Amazon’s Loss Leader Strategy Results in No Gains

For the first time in several years Amazon posted a loss in two of the previous four quarters. The second quarter loss occurred despite a revenue increase of 22 percent over the same period — April through June — last year. The reduction was modest, $7 million on revenues of $15.7 billion, and Wall Street didn’t bat an eye as Amazon’s stock dropped less than two per cent. Regardless of the financial losses, Amazon stock has gained 27 percent year-to-date, outperforming the general market.

When Amazon announces results for the quarter ending September 30, it’s expected to report a loss of 9 cents per share. Analysts were expecting it to bounce back to some gain.

Amazon stock report offered by Yahoo.

Behind the Numbers — It Is a Strategy

Why is Amazon unprofitable despite strong sales growth? It’s the result of a purposeful strategy, not bad execution. The business is investing heavily in research and development. Spending has increased over 300 percent during the last three decades. The majority of the expenses are for the Kindle, which Amazon has revamped from an e-reader to a fully functioning tablet.

Amazon is also spending a whole lot of money purchasing rights to streaming video content that’s distributed through its Prime support. The business’s outlays for licenses to construct a movie library for Kindle customers reach into the hundreds of millions. Amazon can sell Kindle tablets at a reduction since it makes money on electronic downloads of novels and movies. Pundits are predicting that Amazon will go into the hardware market with a set-top apparatus that will compete with Roku and Apple TV. If Amazon does introduce a set-top box, then it would be the first significant company to offer an integrated video streaming and hardware bundle. The Wall Street Journal predicts the device will be available for the upcoming holiday shopping season.

Amazon has also made some high-profile acquisitions through the years, including powerful online shoe purveyor Zappos, online movie database IMDb, and most recently, Goodreads, a book recommendation website. Goodreads has been added to the most recent Kindle devices.

Amazon is also spending more on its own workforce. It currently has close to 100,000 workers; a year ago it had 69,000. These new workers are in warehouses and development and research labs.

Amazon isn’t neglecting its ecommerce roots. The business is building more warehouses throughout the country. 1 reason is that it has negotiated agreements with countries that wanted Amazon to collect sales tax on purchases in their boundaries. Amazon has managed to postpone the collection by various years by building warehouses and creating projects. However, the principal reason behind the warehouse growth is Amazon’s approach to offer same day delivery in major cities and achieve a competitive edge.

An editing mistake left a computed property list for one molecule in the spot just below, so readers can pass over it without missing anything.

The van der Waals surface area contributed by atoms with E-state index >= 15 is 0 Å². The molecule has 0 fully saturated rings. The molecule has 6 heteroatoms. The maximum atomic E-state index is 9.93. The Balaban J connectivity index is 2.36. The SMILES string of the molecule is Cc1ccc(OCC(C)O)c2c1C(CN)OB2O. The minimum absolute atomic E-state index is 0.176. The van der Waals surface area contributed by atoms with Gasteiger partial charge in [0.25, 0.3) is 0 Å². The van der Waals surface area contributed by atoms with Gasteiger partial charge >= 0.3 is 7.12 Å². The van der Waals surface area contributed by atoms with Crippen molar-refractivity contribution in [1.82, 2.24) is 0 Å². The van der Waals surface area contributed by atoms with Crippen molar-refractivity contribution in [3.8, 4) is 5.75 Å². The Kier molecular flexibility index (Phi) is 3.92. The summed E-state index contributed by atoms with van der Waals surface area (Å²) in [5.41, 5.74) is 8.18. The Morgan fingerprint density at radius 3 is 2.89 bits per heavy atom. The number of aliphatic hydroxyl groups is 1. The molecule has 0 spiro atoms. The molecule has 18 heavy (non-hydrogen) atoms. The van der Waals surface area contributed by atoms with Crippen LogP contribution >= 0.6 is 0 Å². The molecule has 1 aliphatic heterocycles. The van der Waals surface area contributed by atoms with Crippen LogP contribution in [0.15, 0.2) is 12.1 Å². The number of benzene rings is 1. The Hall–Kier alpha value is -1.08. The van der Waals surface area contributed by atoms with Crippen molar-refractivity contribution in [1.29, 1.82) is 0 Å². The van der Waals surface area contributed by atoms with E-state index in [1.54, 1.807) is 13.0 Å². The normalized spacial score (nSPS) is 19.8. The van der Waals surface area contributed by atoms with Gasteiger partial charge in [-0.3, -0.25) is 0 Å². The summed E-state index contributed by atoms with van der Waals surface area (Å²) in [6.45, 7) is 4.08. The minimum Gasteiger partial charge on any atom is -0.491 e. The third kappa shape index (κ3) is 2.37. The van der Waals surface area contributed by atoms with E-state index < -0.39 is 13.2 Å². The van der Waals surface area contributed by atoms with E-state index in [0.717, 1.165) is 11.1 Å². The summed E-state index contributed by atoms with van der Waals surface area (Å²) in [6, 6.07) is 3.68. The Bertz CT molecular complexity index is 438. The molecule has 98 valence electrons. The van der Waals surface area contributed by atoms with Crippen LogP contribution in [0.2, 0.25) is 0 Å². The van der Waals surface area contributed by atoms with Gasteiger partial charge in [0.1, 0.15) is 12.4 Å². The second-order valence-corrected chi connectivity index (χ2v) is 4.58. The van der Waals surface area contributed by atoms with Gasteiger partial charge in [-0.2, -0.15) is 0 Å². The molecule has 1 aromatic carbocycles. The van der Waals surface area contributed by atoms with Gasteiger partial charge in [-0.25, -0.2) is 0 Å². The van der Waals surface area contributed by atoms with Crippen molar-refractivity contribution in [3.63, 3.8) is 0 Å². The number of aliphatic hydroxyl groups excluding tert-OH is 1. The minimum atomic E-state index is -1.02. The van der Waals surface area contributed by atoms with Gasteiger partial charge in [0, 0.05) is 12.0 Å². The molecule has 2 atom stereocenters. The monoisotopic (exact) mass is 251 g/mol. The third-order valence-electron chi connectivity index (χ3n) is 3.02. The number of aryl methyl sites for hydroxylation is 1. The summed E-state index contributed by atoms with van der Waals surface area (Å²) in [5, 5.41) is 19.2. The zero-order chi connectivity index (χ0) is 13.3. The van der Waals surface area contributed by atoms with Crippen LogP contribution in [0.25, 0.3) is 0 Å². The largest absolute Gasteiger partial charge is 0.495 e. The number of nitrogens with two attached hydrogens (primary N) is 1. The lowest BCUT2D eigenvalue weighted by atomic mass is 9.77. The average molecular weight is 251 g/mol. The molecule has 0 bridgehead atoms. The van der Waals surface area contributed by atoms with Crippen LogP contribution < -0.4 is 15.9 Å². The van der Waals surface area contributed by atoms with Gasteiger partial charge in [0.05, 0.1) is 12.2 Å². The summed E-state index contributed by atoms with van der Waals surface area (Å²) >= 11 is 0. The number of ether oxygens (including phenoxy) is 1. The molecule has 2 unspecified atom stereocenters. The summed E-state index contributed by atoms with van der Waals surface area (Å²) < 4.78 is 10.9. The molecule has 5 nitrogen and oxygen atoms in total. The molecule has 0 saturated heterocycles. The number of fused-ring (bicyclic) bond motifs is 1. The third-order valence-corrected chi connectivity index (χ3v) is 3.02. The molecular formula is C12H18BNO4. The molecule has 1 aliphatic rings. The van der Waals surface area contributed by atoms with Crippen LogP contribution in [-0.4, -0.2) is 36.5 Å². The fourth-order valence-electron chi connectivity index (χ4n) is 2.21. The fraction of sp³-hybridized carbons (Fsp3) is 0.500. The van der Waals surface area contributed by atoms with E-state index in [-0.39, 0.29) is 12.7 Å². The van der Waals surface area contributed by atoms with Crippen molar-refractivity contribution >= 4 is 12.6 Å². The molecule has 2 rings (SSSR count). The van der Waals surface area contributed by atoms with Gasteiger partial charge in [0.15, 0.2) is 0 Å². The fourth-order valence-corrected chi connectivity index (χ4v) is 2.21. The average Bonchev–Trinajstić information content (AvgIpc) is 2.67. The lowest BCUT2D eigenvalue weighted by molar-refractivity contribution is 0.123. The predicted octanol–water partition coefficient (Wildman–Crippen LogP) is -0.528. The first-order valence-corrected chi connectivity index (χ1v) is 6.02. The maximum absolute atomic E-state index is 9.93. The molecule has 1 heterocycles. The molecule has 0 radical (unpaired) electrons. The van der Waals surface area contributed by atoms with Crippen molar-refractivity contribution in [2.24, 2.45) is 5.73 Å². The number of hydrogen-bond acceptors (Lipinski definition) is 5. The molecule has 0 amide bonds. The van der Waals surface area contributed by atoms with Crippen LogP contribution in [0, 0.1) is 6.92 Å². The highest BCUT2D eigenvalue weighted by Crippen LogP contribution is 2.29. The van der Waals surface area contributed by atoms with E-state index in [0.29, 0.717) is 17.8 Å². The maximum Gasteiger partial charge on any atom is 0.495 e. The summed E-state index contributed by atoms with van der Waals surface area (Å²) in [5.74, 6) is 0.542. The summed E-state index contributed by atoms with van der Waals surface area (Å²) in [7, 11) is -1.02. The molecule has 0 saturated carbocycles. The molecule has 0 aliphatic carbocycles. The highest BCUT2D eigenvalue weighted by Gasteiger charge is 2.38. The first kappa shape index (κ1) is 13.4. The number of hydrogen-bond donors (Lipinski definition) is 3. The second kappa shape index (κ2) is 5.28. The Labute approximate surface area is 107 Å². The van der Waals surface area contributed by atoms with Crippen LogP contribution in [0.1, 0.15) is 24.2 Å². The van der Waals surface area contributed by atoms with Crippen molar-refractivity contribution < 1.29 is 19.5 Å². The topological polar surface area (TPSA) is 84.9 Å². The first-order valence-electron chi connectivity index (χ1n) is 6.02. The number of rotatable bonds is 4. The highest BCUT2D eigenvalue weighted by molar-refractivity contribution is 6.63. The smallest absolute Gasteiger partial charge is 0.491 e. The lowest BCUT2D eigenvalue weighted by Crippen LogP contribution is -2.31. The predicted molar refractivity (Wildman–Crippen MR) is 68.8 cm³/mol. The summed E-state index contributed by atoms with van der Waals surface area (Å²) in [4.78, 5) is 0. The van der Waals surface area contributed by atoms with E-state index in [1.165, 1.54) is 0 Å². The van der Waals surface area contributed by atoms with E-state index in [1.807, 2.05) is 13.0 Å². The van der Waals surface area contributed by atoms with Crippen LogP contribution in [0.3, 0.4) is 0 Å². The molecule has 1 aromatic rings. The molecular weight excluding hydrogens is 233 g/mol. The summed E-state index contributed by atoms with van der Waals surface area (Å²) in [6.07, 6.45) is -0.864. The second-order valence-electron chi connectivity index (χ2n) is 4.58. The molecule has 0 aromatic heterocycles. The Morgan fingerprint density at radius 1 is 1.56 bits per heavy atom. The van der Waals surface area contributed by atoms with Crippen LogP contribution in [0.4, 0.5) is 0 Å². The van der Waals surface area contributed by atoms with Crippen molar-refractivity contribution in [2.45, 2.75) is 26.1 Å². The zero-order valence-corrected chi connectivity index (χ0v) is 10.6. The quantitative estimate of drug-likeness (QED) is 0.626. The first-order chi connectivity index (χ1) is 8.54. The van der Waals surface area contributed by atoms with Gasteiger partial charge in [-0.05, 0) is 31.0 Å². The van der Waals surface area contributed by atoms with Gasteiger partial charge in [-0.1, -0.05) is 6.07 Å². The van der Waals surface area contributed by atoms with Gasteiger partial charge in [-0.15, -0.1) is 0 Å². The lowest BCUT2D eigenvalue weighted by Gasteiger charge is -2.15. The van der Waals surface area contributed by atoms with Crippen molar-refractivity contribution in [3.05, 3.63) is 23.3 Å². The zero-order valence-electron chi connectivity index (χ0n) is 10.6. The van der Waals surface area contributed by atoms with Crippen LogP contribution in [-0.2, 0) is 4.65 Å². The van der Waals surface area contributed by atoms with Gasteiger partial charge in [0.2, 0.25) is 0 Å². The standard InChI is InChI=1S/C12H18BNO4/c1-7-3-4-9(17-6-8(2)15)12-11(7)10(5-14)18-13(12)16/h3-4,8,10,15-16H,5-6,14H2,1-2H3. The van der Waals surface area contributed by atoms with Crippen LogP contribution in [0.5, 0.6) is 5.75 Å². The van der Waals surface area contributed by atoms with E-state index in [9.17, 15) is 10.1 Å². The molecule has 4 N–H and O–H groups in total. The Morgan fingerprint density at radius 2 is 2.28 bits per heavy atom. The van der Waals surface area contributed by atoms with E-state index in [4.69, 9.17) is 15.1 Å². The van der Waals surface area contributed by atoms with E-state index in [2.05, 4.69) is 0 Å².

Amazon Enters the Grocery Business

The same day delivery is very imperative to the achievement of AmazonFresh, the business’s grocery delivery service. It’s been operating the grocery delivery service in the Seattle area for several years, offering meat, dairy, and fresh produce in its own trucks, delivered the exact same day as ordered. This past June, Amazon started offering same day delivery service in the Los Angeles region, eight months after launching a new warehouse . It’s expected to expand into the San Francisco Bay region soon. While Amazon doesn’t break out its AmazonFresh financials separately, analysts feel that the Seattle service hasn’t attained a profit.

AmazonFresh trucks. Photo credit: Reuters.

It’s apparent that Amazon’s focus is diversification and growth, not profits. The undiminished support from shareholders will let it follow this route for the near future as long as earnings continue to grow. However, this strategy isn’t sustainable forever. The Kindle product line is sold at cost and generates no profits. The AmazonFresh grocery delivery service also hasn’t turned a profit and its growth will add more costs for warehouses and trucks in some rather expensive geographies. Groceries are a notoriously low margin business, where merchants depend on regular inventory turns to incur a gain. In the first days of ecommerce, Webvan tried delivering markets the exact same day. Though well known, Webvan went out of business due to increasing costs and logistical issues.

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Few companies can always sell services and products at a reduction, even if they’re subsidized by other more profitable services. Amazon Web Services is allegedly the provider’s cash cow but fresh cloud competitors are springing up each day and there are increasing concerns about cloud security and information privacy. Amazon’s core ecommerce company is also healthy and no additional online market can match its success. Amazon will likely have a stellar fourth quarter in terms of revenue but not turning a profit in this vital quarter will likely diminish support from shareholders. It’ll be interesting to see what happens in 2014 as Amazon continues its loss pioneer approach to business.

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